There are so many reasons for my love of rats, and if I tried to list them all here, this blog post would go on forever. While I cannot own any of these creatures in my current living situation, I do hope to have a couple as part of my family in the future. That day will be a dream come true.
One of the biggest areas of my life from childhood to this very day has probably got to be my special interests. They’re often subjects that I hang onto passionately for years, months, or even just a few days at a time. A lot of people on the Autism spectrum have these interests, and sadly many will often find themselves treated less than favorably when it comes to dealing with them.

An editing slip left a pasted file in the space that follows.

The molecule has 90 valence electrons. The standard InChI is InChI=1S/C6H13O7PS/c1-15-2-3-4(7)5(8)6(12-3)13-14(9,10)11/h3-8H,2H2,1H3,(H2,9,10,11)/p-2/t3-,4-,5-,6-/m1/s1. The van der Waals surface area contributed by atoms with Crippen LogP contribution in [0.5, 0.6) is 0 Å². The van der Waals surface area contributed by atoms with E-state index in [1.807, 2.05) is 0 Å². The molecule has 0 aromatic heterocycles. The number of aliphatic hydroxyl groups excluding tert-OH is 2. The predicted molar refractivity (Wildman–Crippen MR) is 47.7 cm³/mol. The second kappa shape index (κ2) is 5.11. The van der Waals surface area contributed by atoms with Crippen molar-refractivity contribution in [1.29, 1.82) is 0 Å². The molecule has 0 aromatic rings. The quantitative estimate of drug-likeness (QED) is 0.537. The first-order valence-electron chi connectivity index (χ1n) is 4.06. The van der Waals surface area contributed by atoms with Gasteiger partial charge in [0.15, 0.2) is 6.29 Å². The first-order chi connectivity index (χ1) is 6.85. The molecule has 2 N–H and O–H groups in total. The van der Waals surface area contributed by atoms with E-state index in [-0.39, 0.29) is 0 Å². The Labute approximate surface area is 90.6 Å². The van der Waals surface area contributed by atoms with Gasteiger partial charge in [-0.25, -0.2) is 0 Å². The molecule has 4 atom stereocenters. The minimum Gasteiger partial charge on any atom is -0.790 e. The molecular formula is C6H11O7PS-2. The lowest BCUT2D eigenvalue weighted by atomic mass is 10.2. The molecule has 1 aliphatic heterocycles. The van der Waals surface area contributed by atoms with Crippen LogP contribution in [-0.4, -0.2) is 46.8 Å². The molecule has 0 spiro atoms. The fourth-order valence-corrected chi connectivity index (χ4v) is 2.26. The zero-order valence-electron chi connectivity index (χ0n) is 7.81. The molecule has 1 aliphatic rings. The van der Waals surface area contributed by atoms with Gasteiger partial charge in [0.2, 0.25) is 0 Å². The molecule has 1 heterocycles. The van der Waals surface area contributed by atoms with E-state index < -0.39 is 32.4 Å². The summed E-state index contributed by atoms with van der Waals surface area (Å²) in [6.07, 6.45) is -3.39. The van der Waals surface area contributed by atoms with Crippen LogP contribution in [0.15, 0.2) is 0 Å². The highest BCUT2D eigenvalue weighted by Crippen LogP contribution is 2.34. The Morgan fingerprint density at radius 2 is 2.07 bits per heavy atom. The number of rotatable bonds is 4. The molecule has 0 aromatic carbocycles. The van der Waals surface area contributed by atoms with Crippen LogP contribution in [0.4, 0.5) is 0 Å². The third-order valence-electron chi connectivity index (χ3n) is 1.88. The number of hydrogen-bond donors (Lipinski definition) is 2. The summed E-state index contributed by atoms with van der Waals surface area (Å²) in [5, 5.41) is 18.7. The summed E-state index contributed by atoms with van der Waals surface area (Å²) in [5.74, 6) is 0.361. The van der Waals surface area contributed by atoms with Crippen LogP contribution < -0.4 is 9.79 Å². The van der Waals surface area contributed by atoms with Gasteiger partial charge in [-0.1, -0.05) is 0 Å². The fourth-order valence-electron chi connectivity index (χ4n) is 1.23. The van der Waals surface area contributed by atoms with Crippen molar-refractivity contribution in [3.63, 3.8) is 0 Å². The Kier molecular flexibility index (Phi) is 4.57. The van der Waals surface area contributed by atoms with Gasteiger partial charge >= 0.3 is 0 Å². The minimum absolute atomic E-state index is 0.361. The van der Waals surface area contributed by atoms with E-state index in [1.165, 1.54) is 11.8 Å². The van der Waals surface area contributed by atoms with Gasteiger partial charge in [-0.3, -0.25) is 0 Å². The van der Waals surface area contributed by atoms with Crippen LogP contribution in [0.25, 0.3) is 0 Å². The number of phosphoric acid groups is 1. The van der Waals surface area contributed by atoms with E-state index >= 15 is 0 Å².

I remember a time in Elementary School when I was very interested in Lilo and Stitch. I was bullied for my tendency to talk almost constantly about the little blue alien and his human friend. I was even beaten up once in the playground for it. Later on, I was taught how to converse in a more socially acceptable manner with neurotypicals, keeping my interests to myself until they were brought up. Luckily for me, my interests were not taken from me completely as they are for many other people on the spectrum.